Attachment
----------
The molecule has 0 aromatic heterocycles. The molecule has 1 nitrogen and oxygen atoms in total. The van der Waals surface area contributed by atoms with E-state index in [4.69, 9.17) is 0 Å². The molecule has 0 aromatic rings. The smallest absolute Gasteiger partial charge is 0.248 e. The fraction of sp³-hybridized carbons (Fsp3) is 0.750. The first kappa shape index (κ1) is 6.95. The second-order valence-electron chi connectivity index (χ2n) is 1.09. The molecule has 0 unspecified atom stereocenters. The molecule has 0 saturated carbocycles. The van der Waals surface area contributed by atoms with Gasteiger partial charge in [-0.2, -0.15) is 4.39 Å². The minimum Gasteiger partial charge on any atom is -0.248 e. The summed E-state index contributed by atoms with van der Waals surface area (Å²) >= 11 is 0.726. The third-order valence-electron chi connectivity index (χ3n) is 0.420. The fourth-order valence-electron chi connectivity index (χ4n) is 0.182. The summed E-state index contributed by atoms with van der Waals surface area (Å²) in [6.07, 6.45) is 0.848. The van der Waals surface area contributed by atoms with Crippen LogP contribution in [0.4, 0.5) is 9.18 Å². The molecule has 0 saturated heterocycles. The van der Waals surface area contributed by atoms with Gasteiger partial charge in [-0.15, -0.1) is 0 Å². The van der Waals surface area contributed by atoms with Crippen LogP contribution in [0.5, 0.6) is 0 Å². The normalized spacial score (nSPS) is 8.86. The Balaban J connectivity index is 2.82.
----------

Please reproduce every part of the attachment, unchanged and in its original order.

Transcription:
The molecule has 0 aromatic heterocycles. The molecule has 1 nitrogen and oxygen atoms in total. The van der Waals surface area contributed by atoms with E-state index in [4.69, 9.17) is 0 Å². The molecule has 0 aromatic rings. The smallest absolute Gasteiger partial charge is 0.248 e. The fraction of sp³-hybridized carbons (Fsp3) is 0.750. The first kappa shape index (κ1) is 6.95. The second-order valence-electron chi connectivity index (χ2n) is 1.09. The molecule has 0 unspecified atom stereocenters. The molecule has 0 saturated carbocycles. The van der Waals surface area contributed by atoms with Gasteiger partial charge in [-0.2, -0.15) is 4.39 Å². The minimum Gasteiger partial charge on any atom is -0.248 e. The summed E-state index contributed by atoms with van der Waals surface area (Å²) >= 11 is 0.726. The third-order valence-electron chi connectivity index (χ3n) is 0.420. The fourth-order valence-electron chi connectivity index (χ4n) is 0.182. The summed E-state index contributed by atoms with van der Waals surface area (Å²) in [6.07, 6.45) is 0.848. The van der Waals surface area contributed by atoms with Crippen LogP contribution in [0.4, 0.5) is 9.18 Å². The molecule has 0 saturated heterocycles. The van der Waals surface area contributed by atoms with Gasteiger partial charge in [-0.15, -0.1) is 0 Å². The van der Waals surface area contributed by atoms with Crippen LogP contribution in [0.5, 0.6) is 0 Å². The normalized spacial score (nSPS) is 8.86. The Balaban J connectivity index is 2.82.